Obviously this may not be true for all parents at every time and place, but beyond limited arenas highly regulated by law (such as schools or childcare facilities) our culture at large does not provide the supports for authentic engagement with other people’s children. Social pressures, legal liabilities, cultural consensus on individual differences, and ideologies of parenting itself work together to undermine the important role of those other than parents in raising children. And so, in the absence of valid sources of self-critique from others outside our own limited worlds, we are left wanting in ways to connect our ideals to practice. “
I think I’ve thus far been assuming this was a barrier to building a community of care amongst some of the folks I know. But I can’t really know anything till I try… So that, I shall do.
So back to my kids awesomeness.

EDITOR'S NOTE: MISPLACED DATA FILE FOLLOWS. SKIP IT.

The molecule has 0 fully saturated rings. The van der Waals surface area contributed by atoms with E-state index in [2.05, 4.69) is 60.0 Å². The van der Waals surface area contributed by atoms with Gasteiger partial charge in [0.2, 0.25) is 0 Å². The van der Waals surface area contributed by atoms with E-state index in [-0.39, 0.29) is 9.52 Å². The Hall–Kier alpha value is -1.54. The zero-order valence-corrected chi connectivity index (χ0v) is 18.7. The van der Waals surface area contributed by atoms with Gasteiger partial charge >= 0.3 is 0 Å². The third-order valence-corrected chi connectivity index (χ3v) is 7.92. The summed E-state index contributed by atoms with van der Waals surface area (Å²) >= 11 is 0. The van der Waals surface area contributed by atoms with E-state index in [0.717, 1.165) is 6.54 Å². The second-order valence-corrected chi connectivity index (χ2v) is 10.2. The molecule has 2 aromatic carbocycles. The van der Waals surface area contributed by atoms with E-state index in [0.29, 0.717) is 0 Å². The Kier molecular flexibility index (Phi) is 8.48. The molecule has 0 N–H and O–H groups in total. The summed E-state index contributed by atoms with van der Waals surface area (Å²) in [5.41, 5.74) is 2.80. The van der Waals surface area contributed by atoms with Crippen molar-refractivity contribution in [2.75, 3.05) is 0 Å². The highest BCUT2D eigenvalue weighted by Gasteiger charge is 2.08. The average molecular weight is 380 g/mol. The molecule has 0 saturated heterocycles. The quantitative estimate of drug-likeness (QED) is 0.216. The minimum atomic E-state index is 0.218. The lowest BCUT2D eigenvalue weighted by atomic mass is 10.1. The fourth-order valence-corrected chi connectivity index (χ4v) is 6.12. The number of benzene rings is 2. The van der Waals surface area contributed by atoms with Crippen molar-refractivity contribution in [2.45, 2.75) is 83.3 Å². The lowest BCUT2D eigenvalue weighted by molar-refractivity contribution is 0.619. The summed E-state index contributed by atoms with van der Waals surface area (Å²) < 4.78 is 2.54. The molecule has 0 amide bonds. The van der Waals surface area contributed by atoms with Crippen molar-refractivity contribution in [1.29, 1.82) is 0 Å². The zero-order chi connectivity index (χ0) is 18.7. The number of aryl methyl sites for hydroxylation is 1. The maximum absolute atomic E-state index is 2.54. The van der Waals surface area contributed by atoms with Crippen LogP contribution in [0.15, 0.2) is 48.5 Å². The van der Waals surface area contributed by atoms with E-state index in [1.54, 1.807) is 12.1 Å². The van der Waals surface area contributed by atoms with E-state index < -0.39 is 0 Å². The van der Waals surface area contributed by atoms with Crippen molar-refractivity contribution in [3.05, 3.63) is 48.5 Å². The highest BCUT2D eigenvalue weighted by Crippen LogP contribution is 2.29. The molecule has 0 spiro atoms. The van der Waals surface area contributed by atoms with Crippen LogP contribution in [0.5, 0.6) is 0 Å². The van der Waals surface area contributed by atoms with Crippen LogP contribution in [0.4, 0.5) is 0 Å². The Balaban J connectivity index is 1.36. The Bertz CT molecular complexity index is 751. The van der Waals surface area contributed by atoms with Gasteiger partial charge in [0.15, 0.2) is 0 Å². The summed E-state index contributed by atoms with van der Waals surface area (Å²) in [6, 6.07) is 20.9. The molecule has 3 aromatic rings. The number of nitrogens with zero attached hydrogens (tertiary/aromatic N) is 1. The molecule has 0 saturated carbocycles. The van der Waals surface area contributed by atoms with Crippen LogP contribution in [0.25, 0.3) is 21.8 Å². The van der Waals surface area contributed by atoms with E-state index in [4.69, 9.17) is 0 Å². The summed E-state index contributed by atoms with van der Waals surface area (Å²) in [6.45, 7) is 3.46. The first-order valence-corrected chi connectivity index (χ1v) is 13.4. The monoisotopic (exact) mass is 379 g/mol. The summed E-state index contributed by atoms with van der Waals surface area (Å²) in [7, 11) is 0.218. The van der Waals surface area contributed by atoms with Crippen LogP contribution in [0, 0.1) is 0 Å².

This blog is meant to capture our unschooled life. The window we give into this world, if you hadn’t already noticed, is highly curated. You see our rad projects, our magical walks in the woods and our idyllic trips to the beach. That stuff is all as lovely as it seems, but in between those moments it ranges from boredom to chaos. So for every magically captured moment in this blog, I would like to share a misstep, a failure, because for sure, there are many. I don’t want to idealize our family or our choices. There are days when I question everything. Can I do this? Will I destroy them? Will I be able to stop myself from “teaching” to them? But some of the moments are more mundane. Did I really need to argue with you for five minutes about why you should wear socks with your sneakers? Or might I just loose the battle, let your feet get cold, and assume the next time you’ll decide you might like some socks? But like ever other day, I make the best choices I can with the knowledge and resources I have in the moment. Sometimes I am right on. Others, well, I am way off.